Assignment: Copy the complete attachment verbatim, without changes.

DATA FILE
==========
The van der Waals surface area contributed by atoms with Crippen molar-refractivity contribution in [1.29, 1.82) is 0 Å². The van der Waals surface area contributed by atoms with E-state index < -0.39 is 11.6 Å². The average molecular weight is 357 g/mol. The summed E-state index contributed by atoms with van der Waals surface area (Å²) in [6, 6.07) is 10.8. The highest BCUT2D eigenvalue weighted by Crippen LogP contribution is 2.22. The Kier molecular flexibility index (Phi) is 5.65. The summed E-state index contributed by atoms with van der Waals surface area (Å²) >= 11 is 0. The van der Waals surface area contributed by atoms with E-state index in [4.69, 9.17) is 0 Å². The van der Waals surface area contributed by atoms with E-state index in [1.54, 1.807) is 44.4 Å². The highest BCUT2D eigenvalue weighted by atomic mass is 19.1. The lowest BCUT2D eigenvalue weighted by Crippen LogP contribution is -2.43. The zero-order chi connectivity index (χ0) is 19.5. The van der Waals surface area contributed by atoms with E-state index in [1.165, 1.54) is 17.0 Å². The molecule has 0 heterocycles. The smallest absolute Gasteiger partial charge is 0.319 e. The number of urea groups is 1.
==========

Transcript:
The van der Waals surface area contributed by atoms with Crippen molar-refractivity contribution in [1.29, 1.82) is 0 Å². The van der Waals surface area contributed by atoms with E-state index < -0.39 is 11.6 Å². The average molecular weight is 357 g/mol. The summed E-state index contributed by atoms with van der Waals surface area (Å²) in [6, 6.07) is 10.8. The highest BCUT2D eigenvalue weighted by Crippen LogP contribution is 2.22. The Kier molecular flexibility index (Phi) is 5.65. The summed E-state index contributed by atoms with van der Waals surface area (Å²) >= 11 is 0. The van der Waals surface area contributed by atoms with E-state index in [4.69, 9.17) is 0 Å². The van der Waals surface area contributed by atoms with E-state index in [1.54, 1.807) is 44.4 Å². The highest BCUT2D eigenvalue weighted by atomic mass is 19.1. The lowest BCUT2D eigenvalue weighted by Crippen LogP contribution is -2.43. The zero-order chi connectivity index (χ0) is 19.5. The van der Waals surface area contributed by atoms with E-state index in [1.165, 1.54) is 17.0 Å². The molecule has 0 heterocycles. The smallest absolute Gasteiger partial charge is 0.319 e. The number of urea groups is 1.